The system of the vessel 1 for the supply of cooling water to production processes on the vessel includes one or more seawater risers 9 which are shown to extend between the turning unit 6 and the seabed 3, and which are connected at their lower end to an anchoring means on the seabed, for instance a seawater lifting pump 10. In the illustrated embodiment, both the production risers 8 and the seawater risers 9 are shown to comprise an upper flexible part which, at its lower end, is connected to a buoyancy unit 11 for support of the risers, and a lower part extending between the buoyancy unit 11 and the seabed 3. A seawater lifting pump 12 is also shown to be arranged on the buoyancy unit 11. The buoyancy unit 11 is moored to the seabed by means of mooring lines 13 connected at their lower ends to respective anchors 14.
The seawater risers 9 generally may consist of one large or several smaller risers extending down to the seabed or to a chosen depth at which the seawater temperature is sufficiently low. As also appears from FIG. 1, the water pipes 9 between the buoyancy unit 11 and the seabed 3 may have the same course as the production risers 8, or they may extend generally vertically from the buoyancy unit to the seabed. In both cases they will be kept in position at the seabed by means of an anchoring means.
A first embodiment of the system according to the invention is shown in FIG. 2. The figure shows a cross-section of a vessel 1 provided at the bottom of the vessel with a receiving space 7 for the receipt of a turning unit which, in the illustrated case, is constituted by a two-part submerged buoy 20 comprising a bottom-anchored central member 21 and an outer buoyancy member 22 which is rotatably mounted on the central member. The central member is anchored by means of a suitable number of anchor lines 23. The central member supports a swivel unit 24 which, in a usual manner, may comprise a process swivel 25, a hydraulic utility swivel 26 and an electric power and control signal swivel 27. Further, the central member supports a number of process or production risers 28 extending between the process swivel 25 and the seabed (not shown).
In accordance with the invention, the turning unit or buoy 20 is designed as a seawater swivel, i.e. a swivel for transferring sea water. For this purpose the central member 21 of the buoy is provided with a number of passages 29 receiving the upper end portions or respective seawater risers 30, and with a means for the transfer of sea water from the risers to an annulus 31 arranged at the boundary surface between the central member 21 of the buoy and its outer buoyancy member 22. In the outer member of the buoy there is arranged a number of radial passages 32 communicating with an additional annulus 33 arranged at the boundary surface between the outer member 22 and the vessel hull 34.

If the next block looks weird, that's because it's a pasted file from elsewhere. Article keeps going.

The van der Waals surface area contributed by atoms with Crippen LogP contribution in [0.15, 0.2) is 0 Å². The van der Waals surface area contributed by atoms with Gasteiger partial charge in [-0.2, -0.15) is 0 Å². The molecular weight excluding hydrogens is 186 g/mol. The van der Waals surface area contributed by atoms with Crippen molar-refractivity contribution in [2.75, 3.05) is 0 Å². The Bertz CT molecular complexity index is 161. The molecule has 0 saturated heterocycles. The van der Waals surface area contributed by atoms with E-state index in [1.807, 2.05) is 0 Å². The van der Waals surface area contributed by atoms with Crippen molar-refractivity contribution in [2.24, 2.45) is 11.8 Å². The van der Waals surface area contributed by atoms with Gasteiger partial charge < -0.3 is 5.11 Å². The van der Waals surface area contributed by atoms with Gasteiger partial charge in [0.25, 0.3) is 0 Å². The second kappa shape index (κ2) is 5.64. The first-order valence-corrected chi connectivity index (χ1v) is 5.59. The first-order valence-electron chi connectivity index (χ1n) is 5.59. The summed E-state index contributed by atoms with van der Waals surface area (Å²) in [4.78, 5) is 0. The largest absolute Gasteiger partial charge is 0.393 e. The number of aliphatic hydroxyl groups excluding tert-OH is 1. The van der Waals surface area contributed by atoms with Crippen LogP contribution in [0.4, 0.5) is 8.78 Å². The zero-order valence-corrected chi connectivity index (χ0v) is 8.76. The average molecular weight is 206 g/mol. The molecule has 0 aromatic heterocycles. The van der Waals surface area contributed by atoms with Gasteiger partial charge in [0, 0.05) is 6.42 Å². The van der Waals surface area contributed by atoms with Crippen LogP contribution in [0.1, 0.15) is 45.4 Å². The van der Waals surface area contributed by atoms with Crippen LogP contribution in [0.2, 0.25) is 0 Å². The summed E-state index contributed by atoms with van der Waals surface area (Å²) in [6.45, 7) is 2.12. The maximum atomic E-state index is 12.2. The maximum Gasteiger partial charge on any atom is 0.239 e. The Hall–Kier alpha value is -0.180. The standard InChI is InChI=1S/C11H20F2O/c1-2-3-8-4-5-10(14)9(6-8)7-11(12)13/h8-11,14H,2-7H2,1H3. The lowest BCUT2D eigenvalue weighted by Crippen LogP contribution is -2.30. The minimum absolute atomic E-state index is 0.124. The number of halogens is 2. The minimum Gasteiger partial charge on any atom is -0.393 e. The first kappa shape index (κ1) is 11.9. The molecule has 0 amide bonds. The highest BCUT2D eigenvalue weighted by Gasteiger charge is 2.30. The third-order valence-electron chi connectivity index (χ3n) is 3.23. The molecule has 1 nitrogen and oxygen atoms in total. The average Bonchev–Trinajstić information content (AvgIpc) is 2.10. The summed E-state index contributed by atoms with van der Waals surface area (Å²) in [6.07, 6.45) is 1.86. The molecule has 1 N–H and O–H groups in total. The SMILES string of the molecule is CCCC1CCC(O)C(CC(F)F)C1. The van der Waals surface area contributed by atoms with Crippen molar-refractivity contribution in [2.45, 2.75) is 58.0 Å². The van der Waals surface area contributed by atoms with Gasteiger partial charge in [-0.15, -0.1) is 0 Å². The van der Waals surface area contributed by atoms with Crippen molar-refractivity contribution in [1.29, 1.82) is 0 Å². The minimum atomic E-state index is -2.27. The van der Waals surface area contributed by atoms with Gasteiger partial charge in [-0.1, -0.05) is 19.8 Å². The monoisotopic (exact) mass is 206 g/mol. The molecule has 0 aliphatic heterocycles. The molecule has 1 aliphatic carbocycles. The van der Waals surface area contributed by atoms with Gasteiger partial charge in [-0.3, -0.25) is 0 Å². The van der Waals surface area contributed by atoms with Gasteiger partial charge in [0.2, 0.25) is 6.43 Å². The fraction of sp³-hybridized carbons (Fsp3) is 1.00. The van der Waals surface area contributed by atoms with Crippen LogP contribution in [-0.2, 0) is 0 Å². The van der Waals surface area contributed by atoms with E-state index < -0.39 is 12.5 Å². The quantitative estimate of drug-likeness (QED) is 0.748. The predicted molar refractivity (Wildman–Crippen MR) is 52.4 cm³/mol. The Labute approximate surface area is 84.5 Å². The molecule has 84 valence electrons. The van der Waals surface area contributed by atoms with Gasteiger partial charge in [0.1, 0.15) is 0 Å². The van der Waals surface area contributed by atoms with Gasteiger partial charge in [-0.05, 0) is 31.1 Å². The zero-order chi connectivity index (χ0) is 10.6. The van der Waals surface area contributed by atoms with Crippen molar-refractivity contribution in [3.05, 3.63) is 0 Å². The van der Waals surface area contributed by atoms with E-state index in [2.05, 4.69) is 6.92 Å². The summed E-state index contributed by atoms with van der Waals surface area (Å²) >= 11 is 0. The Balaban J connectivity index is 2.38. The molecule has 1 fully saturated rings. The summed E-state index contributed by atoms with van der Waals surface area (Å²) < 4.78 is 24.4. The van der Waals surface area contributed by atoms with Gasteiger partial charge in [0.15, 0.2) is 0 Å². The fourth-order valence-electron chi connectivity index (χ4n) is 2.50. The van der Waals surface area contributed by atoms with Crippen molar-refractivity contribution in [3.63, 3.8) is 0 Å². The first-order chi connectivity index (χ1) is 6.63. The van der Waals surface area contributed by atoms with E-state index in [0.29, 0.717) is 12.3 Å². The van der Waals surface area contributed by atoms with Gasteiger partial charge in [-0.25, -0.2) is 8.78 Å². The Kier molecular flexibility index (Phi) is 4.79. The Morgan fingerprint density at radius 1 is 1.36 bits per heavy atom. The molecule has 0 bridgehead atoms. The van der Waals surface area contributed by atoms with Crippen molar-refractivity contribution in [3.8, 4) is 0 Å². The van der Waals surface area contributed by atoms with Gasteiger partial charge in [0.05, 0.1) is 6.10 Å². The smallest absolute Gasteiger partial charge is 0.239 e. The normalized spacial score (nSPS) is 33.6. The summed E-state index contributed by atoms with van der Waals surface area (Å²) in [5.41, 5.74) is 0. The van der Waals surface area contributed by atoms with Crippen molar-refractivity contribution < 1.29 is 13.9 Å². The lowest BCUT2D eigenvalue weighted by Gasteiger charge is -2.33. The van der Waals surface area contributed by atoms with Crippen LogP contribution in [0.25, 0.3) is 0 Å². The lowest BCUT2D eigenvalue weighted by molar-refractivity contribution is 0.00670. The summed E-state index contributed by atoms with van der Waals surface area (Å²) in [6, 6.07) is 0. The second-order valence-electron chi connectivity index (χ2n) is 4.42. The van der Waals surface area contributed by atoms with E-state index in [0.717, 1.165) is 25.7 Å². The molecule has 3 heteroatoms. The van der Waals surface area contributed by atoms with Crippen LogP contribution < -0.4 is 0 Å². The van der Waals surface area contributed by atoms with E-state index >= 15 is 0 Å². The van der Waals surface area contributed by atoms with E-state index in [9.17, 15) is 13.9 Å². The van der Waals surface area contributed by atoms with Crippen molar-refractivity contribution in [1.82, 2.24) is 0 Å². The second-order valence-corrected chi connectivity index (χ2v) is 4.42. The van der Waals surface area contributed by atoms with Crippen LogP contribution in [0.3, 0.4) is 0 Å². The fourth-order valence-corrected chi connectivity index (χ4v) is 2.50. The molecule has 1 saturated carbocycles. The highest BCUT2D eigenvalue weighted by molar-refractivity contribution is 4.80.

As appears, the seawater risers 30 are closed at their upper end by means of a lid 35, and they are provided with water outlets in the form of a plurality of holes 36 communicating with the annulus 31 between the inner and outer members 21, 22 of the buoy. Outside of the outlet holes 36, the risers 30 suitably may be surrounded by respective annuluses communicating with the annulus 31 between the buoy members through a number radial passages in the inner buoy member 21.
On each side of the annuluses 31 and 33 there are arranged respective sealing means, more specifically inner sealing means 37 and 38, respectively, preventing leakage of sea water into the space above the buoy 20, and outer sealing means 39 and 40, respectively, preventing leakage of warmer surface sea water into the passages for cold water from the risers 30. As will be understood, it is here the question of dynamic sealing means 37, 39 between the mutually movable buoy members, and static sealing means 38, 40 between the outer buoy member and the vessel hull.
In the vessel hull there are arranged a number of passages 41 extending between the annulus 31 and a water intake in the vessel. In the illustrated embodiment, this water intake is constituted by a pair of wing tanks 42 arranged on respective sides of the vessel 1. The passages 41 lead into the wing tanks 42 via a respective valve 43, and are associated with a pump means 44 connected to an appurtenant conduit 45 for the supply of water in the wing tank to the relevant place of use in the production process on the vessel.